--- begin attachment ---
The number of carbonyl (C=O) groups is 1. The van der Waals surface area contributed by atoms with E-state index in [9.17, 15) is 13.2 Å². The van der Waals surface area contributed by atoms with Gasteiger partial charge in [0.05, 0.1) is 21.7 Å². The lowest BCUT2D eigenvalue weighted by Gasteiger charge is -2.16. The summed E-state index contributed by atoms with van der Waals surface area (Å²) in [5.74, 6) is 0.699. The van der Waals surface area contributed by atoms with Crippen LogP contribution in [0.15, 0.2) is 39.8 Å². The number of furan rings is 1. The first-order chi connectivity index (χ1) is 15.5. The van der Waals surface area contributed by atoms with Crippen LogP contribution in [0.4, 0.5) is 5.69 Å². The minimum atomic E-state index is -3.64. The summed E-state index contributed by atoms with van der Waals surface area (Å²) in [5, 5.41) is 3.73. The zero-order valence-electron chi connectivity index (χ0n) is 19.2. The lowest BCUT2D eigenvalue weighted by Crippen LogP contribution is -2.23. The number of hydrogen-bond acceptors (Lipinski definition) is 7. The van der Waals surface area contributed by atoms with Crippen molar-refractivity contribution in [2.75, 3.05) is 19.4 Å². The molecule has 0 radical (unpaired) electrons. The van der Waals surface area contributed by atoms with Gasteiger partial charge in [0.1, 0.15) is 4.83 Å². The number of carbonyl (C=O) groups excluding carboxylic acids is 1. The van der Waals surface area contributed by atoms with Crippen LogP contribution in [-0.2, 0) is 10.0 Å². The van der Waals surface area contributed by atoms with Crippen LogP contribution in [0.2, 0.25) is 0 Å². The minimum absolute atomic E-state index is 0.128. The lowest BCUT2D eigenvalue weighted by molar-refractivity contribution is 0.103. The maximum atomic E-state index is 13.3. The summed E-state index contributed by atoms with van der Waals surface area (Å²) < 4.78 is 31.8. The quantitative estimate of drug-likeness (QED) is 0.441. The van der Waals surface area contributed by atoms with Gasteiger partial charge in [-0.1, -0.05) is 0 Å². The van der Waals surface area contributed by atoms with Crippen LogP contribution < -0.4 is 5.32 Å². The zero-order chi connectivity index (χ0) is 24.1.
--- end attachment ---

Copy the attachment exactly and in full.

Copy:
The number of carbonyl (C=O) groups is 1. The van der Waals surface area contributed by atoms with E-state index in [9.17, 15) is 13.2 Å². The van der Waals surface area contributed by atoms with Gasteiger partial charge in [0.05, 0.1) is 21.7 Å². The lowest BCUT2D eigenvalue weighted by Gasteiger charge is -2.16. The summed E-state index contributed by atoms with van der Waals surface area (Å²) in [5.74, 6) is 0.699. The van der Waals surface area contributed by atoms with Crippen LogP contribution in [0.15, 0.2) is 39.8 Å². The number of furan rings is 1. The first-order chi connectivity index (χ1) is 15.5. The van der Waals surface area contributed by atoms with Crippen LogP contribution in [0.4, 0.5) is 5.69 Å². The minimum atomic E-state index is -3.64. The summed E-state index contributed by atoms with van der Waals surface area (Å²) in [5, 5.41) is 3.73. The zero-order valence-electron chi connectivity index (χ0n) is 19.2. The lowest BCUT2D eigenvalue weighted by Crippen LogP contribution is -2.23. The number of hydrogen-bond acceptors (Lipinski definition) is 7. The van der Waals surface area contributed by atoms with Crippen molar-refractivity contribution in [2.75, 3.05) is 19.4 Å². The molecule has 0 radical (unpaired) electrons. The van der Waals surface area contributed by atoms with Gasteiger partial charge in [0.1, 0.15) is 4.83 Å². The number of carbonyl (C=O) groups excluding carboxylic acids is 1. The van der Waals surface area contributed by atoms with Crippen LogP contribution in [-0.2, 0) is 10.0 Å². The van der Waals surface area contributed by atoms with Crippen LogP contribution in [0.2, 0.25) is 0 Å². The minimum absolute atomic E-state index is 0.128. The lowest BCUT2D eigenvalue weighted by molar-refractivity contribution is 0.103. The maximum atomic E-state index is 13.3. The summed E-state index contributed by atoms with van der Waals surface area (Å²) < 4.78 is 31.8. The quantitative estimate of drug-likeness (QED) is 0.441. The van der Waals surface area contributed by atoms with Gasteiger partial charge in [-0.1, -0.05) is 0 Å². The van der Waals surface area contributed by atoms with Crippen LogP contribution < -0.4 is 5.32 Å². The zero-order chi connectivity index (χ0) is 24.1.